Bruce Chilton, author of Rabbi Jesus, which he calls ‘in intimate biography,’ responds to the question, “Who was that man?” A lot of us have been reading Chilton’s portrait of Jesus with a sense of appreciation, but with some sense of confusion.
Chilton is an Episcopal priest. He paints a portrait of Jesus as a man and a Jew who had no intention of starting a new religion. Chilton’s Jesus does not claim to be the Messiah, but attempted to give new meaning to the concept of the Messiah. Chilton’s portrait of Jesus is painted the way Lincoln instructed: ‘warts and all.’
Chilton’s paints a family portrait of Jesusa mamzer: who Chilton explains was ‘…an Israelite of suspect paternity. Such men and women lived in a caste apart, unable to marry within the established bloodlines of Israel, and so were often excluded from the mainstream of religious life.”
Chilton’s Jesus is an outsider or even an outcaste.
A mamzer was a man with whom a woman was prohibited from having sex, so her offspring was ‘silenced’ and had no voice in the congregation. Chilton says that “…Jesus negotiated the treacherous terrain between belonging to the people of God and ostracism in his own community.”
This explains how he became an itinerant preacher, a prophet without honor in his own town who questioned many of the strict rules, saying, “Is man made for the Sabbath, or is the Sabbath made for man?”
Unitarians often identify with Jesus, feeling somewhat estranged from the religion of the family of origin, and questioning the rules.
In response to the question, “Who was that man,” those of us who say that Jesus was a man, born in a natural way, willing to stand up against those in power, willing to go against tradition, were given the name unitarian, as an epithet, an accusation and an insult.
At one time such ‘unitarian heretics’ were burned at the stake (eg. Michael Servetus, Giordano Bruno, etc.), so it’s a little confusing to read Bruce Chilton’s ‘intimate biography of Rabbi Jesus, whose divinity, Chilton confirms, was invented long after his untimely and violent death.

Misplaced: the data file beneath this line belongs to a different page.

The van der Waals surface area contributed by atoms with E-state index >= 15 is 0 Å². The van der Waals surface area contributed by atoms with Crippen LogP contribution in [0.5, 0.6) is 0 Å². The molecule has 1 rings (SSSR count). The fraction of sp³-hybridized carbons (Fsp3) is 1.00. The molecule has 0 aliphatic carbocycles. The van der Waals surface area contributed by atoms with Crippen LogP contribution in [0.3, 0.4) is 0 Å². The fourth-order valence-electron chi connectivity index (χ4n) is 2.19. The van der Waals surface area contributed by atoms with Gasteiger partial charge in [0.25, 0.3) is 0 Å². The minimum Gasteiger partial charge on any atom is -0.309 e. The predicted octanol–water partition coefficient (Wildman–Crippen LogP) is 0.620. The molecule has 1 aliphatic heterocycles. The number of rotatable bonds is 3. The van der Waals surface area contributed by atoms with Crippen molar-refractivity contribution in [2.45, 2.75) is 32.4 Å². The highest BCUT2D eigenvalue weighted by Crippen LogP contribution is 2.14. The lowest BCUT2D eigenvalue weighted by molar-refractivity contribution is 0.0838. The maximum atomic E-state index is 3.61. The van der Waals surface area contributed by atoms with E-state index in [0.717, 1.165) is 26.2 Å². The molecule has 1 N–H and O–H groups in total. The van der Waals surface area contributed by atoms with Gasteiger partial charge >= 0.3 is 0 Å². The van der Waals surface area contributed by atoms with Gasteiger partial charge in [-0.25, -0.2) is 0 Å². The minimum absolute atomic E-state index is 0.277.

We really don’t know much about the historical Jesus, so Chilton uses his imagination to paint a portrait. But he also uses his extensive scholarship and linguistic prowess to provide a more believable Jesus, and certainly one that is very ‘Unitarian friendly.’
He calls Jesus ‘rabbi,’ which means teacher, and asserts that this teacher was illiterate, but literacy was not common; you didn’t need a graduate degree from an accredited seminary to stand on a hill and say, “Love your enemies…turn the other cheek.”
Chilton says, “It may be counterintuitive to us, but for Jesus it was the spoken rather than the written word that was sacred.”
He knew how to use that spoken word, and he had a liberated imagination. He needed that facility with language to summarize what is expected of you by creating parables, like the parable of the Good Samaritan the ‘outsider’who helps the wounded man who has been beaten and robbed and is lying on the road. The man from Samariathe prototypical outsiderhelps, in spite of the fact that he’s not even ‘one of us.’ Jesus often challenged his contemporaries in that way.
He needed a liberated imagination to summarize the notion of forgiveness or unconditional love by making up a story about a Prodigal Son who leaves home, squanders his inheritance and is welcomed back by a forgiving father. And he left it to those who heard the parable to see for themselves that the forgiving father is God, the God of Love that Jesus taught.
This is the Jesus our Unitarian and Universalist forebears held up to our children in the aforementioned course, Jesus the Carpenter’s Son. It’s the Jesus I learned about growing up in a Congregational Church, and that most main-line Protestant church’s taught, and still teach today.
One of the signs held up at the recent peace rally in Washington, D.C. asks, “Who would Jesus bomb?” This is a variation of the popular ‘what would Jesus do’ bracelet that are worn by some Christians, and the ad for hybrid cars that asks ‘what would Jesus drive?’
In other words, ‘what’s the right thing to do?’ Jesus is the model or reference point.